Defense Attachés Association Roundtable – Countering Violent Extremism in Africa: Successes and Failures

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DAA

On Wednesday, February 7, 2018, the Wilson Center Africa Program co-hosted a private roundtable discussion on, “Countering Violent Extremism in Africa: Successes and Failures,” with the Defense Attachés Association and the African Defense Attachés Association. Rear Admiral Bill Truelove, the Dean of the Defense Attachés Association, offered welcome remarks, followed by an introduction by Dr. Monde Muyangwa, Director of the Wilson Center Africa Program. The roundtable was attended by 32 members of the Defense Attachés Association.

The discussion centered on the evolving nature, scale, and scope of terrorism and violent extremism in Africa; a review of the efficacy of current approaches to countering violent extremism (CVE), including the role of international partners with a particular focus on U.S. engagement with Africa; and, an overview of key successes, lessons learned, and recommendations for more effective CVE in Africa. 

Speakers also addressed trends in CVE efforts and activities, including changes in threats and responses on the country, regional, and international levels. In general, the threats posed have become more diffuse and complex, including the splintering of many violent extremist groups, alignment with global terrorist groups, and the spread of their activities to new grounds.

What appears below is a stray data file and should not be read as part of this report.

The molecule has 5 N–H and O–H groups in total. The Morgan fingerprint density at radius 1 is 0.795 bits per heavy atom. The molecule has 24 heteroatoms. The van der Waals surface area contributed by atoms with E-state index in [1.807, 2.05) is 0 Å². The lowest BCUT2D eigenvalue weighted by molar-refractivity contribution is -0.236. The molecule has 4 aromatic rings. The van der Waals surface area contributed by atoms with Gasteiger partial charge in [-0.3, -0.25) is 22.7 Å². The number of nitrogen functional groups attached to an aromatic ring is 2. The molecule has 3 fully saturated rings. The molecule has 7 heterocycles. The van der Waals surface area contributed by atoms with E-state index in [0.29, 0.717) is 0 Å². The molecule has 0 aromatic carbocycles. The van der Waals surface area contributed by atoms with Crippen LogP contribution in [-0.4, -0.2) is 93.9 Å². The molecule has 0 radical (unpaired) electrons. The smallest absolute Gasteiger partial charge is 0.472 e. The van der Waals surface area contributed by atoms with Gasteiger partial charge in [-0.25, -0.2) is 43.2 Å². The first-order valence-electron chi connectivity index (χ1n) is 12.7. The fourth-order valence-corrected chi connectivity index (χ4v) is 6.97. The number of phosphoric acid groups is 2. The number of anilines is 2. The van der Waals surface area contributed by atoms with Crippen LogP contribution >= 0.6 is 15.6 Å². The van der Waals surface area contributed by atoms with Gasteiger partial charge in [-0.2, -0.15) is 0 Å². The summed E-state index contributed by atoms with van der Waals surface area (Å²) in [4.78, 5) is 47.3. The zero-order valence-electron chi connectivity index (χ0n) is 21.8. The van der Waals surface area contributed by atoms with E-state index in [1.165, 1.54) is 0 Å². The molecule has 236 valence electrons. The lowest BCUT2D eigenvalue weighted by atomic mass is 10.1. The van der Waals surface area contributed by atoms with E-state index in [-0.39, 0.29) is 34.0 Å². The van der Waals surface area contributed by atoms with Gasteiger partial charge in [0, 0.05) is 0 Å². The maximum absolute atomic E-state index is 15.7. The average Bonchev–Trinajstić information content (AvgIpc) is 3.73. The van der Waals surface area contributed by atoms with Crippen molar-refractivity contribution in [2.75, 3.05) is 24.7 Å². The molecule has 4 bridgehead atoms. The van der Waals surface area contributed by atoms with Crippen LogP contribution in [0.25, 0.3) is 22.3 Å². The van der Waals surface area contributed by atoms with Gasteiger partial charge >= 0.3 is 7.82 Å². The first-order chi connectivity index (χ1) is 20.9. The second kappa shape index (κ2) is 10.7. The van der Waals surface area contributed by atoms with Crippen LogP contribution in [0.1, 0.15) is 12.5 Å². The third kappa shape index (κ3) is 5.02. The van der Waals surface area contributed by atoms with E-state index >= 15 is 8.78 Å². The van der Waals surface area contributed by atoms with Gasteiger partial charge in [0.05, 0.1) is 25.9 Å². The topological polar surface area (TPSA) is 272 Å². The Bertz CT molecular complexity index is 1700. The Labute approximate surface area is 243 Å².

Although Africa has been a world leader in coordinating military operations to address violent extremism, and there has been progress toward recognizing that preventative action is necessary to address the evolving threats, there is room for improvement and building off of current approaches. Key recommendations include more holistic approaches that involve the three Ds: Diplomacy, Defense, and Development; cultivation of more African ownership of CVE efforts; better preparation of uniformed personnel for CVE involvement, not just counterterrorism; continued collaboration with external partners; more flexibility in the design CVE programs so that they are better able to counter the fluid and dynamic nature of violent extremism threats; more efforts to address grievances stemming from poor governance, corruption, and abuses of the rule of law; fostering more regional cooperation; ensuring the inclusion of  women and youth in CVE; and, funneling resources towards non-military approaches, such as development, trade, and education.  

Overall, this was a forward-leaning, timely discussion of a topic of great importance to Africa and to the wider global community. 

This event was held under Chatham House non-attribution rules.

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